An article by, Kelly Irelan
We live in an age where the popular thing is to challenge the established status quo. More often than not, creatives are finding success in attempting to rewrite the narrative, which I believe is incredibly healthy for minds in an evolving society. As a community, we should always be striving to look at people in a new and interesting light, whether they be fictional or based in reality. Stagnancy is the enemy of imagination. I am a self-proclaimed D&D enthusiast, so when I found out “Songs for the Dead” from Vault Comics would be showcasing a necromancer protagonist, I was beyond thrilled.
Bethany is our plucky, optimistic hero, and she’s simply trying to do some good in the world. She is openly travelling as a minstrel, but secretly uses her necromancer abilities for noble causes. When she decides to check out the notice board in the town of Alavesh, she finds a flyer that brings a missing boy to her attention. The flyer states the boy may have been set upon by nefarious bandits in Newlyn Forest. Quickly, she takes on the mission to discover the whereabouts of young Emory Van Craggan. After some tracking into the woods, she sullenly locates his lifeless corpse. This is where we first witness her fantastic abilities as a necromancer. Emory returns to life and is able to inform Bethany of what brought him to the doors of his unlucky demise. They find the fort where Emory claims the bandits are hiding, but both members of the duo are swiftly subdued by an ambush attack. Lord Rolland, the leader of the bandits, intends to use Bethany’s abilities for his own selfish gains. Bethany, who is clearly a courageous hero on the rise, promptly refuses his demands. The lord’s bodyguard, Elissar, suggests they have their prisoner starve out the night in a cell in the hopes she will become more compliant by the morning.
Rolland reluctantly agrees and Bethany is returned to her cell, but she finds Emory is missing. Unbeknownst to her, he escaped through the cell window with the goal of exacting vengeance on his attacker. He fails in his pursuit of justice, but the man who murdered Emory believes Bethany to be the mastermind behind the assassination attempt. He prepares his sword for a killing blow, but is speedily felled by none other than Elissar. They fight their way out of the fort, accruing a small army of the undead along the way in their quest for freedom. Bethany commands them to deliver Rolland back to Alavesh to face the law for his crimes. The unlikely pair has the option of parting ways by the end of the issue, but Bethany asks Elissar to reconsider, thinking she might be able to accomplish even more good with this mysterious outlaw by her side. They set off in search of more information concerning The Covenant, a rumored guild of necromancers where Bethany’s kind can find safe haven and understanding.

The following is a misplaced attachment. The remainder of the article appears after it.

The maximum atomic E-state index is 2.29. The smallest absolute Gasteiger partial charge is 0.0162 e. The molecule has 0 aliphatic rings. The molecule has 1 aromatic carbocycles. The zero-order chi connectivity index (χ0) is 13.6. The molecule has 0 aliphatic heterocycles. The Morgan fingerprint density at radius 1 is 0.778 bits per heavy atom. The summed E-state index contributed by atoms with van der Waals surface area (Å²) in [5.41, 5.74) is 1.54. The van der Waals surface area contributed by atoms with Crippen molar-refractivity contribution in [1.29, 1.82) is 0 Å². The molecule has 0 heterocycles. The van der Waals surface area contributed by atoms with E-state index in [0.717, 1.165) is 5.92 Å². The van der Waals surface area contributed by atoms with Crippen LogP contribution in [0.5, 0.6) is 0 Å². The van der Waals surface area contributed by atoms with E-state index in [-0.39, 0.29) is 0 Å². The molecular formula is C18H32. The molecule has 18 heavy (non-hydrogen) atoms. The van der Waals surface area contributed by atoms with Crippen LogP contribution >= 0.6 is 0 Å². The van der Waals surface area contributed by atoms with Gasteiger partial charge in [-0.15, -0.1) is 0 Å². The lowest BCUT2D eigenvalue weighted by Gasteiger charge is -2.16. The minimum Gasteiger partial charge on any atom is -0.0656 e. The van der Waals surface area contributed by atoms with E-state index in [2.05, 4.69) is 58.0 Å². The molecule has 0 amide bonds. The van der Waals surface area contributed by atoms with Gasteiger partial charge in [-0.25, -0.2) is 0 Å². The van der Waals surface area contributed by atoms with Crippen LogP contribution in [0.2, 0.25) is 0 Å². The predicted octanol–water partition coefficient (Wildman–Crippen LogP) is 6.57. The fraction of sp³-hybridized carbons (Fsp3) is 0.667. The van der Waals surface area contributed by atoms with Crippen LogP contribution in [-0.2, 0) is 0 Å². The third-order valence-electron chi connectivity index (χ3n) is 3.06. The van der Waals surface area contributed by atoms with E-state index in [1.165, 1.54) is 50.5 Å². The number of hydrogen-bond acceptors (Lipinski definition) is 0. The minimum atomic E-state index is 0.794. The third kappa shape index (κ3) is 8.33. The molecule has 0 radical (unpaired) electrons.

I can already tell that Andrea Fort and Michael Christopher Heron have written something immensely special. Any fan of the “Sword & Sorcery” genre is going to completely adore this project. It’s told in an unconventional way because, despite the setting, it uses modern, accessible dialogue. As readers, we thrive on imagining ourselves in these roles, so the language choice definitely helps us identify with these character creations. As a woman, I must say seeing quality female representation in comics brightens my day, and Bethany has added a sizable amount of light. I see her positive influence only growing as the series moves forward. Not only does she fill the shoes of “powerful female protagonist” well, but she is also breathing new life into a once wicked and dangerous role: the necromancer. Historically, nearly every necromancer in fiction has always been the “bad guy.” They were the villains and the opposition to all virtuous efforts, but here we have Bethany who has bewitched a dead squirrel into becoming an undead animal companion during her travels. She offers to seek out Emory for no pay and provides him with emotional comfort even though his fate is already sealed. This young woman has taken to a life on the road to prove necromancers can be the heroes of the story. She is, quite frankly, a gift. Additionally, I can’t wait to unearth more about Elissar’s past. What little we know already has me intrigued! From every vantage point, the story so far has me sincerely eager for what’s to come.
Sam Beck is expertly changing the game for necromancers with a few subtle adjustments and it’s unflinchingly enchanting. Her vision for this book is perfect for the tone set by Fort and Heron. When Bethany rouses Emory from the eternal sleep for the first time, my first thoughts were, This is oddly sweet. It’s like he was bonked on the head, but now he’s totally fine. Just look at him! He’s freakin’ magical! WHY WAS NECROMANCY NOT ALWAYS THIS WAY? Original takes on old templates make my heart jubilant, but what that initial illustration conveys is a simple truth for this universe we’re journeying through… necromancy is not inherently evil. Of course, it can be used in powerful ways as displayed further on in the book, but the bearer of the magic determines its intent, and Bethany is so very good. It takes both a writer and an artist to construct a world where we feel for these characters, and every panel tells me Bethany’s adventure is a tale I care about. This is only my first exposure to Sam Beck’s work, but you can be quite sure I’ll be seeking out more of it.
I feel so unabashedly great about “Songs for the Dead.” In all honesty, I want it to be a television series right now because these are characters I’m invested in. They’re weaving new stories with the help of Fort, Heron, and Beck. After only one issue, this is a team I believe in. Read it the first chance you get. If you believe people can be so much more than first appearances, this could very well be the book for you. You can buy Songs for the Dead here!